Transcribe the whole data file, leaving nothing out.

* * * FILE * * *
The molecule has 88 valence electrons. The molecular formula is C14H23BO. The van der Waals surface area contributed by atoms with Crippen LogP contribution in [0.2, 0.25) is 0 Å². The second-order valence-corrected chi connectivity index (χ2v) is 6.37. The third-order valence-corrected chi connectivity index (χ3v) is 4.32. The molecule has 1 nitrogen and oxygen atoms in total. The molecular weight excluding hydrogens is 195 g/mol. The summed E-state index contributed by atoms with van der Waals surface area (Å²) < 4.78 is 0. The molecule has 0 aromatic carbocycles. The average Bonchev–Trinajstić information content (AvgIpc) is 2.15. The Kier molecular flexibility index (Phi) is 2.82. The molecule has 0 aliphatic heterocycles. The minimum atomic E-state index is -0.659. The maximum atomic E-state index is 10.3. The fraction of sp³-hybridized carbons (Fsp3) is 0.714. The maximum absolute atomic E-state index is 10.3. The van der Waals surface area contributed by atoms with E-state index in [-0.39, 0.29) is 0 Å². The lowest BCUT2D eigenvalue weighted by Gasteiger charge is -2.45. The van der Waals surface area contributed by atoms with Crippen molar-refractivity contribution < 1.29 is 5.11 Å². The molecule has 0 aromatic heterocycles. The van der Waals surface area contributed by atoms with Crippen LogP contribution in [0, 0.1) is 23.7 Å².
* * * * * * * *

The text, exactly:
The molecule has 88 valence electrons. The molecular formula is C14H23BO. The van der Waals surface area contributed by atoms with Crippen LogP contribution in [0.2, 0.25) is 0 Å². The second-order valence-corrected chi connectivity index (χ2v) is 6.37. The third-order valence-corrected chi connectivity index (χ3v) is 4.32. The molecule has 1 nitrogen and oxygen atoms in total. The molecular weight excluding hydrogens is 195 g/mol. The summed E-state index contributed by atoms with van der Waals surface area (Å²) < 4.78 is 0. The molecule has 0 aromatic carbocycles. The average Bonchev–Trinajstić information content (AvgIpc) is 2.15. The Kier molecular flexibility index (Phi) is 2.82. The molecule has 0 aliphatic heterocycles. The minimum atomic E-state index is -0.659. The maximum atomic E-state index is 10.3. The fraction of sp³-hybridized carbons (Fsp3) is 0.714. The maximum absolute atomic E-state index is 10.3. The van der Waals surface area contributed by atoms with E-state index in [-0.39, 0.29) is 0 Å². The lowest BCUT2D eigenvalue weighted by Gasteiger charge is -2.45. The van der Waals surface area contributed by atoms with Crippen molar-refractivity contribution < 1.29 is 5.11 Å². The molecule has 0 aromatic heterocycles. The van der Waals surface area contributed by atoms with Crippen LogP contribution in [0, 0.1) is 23.7 Å².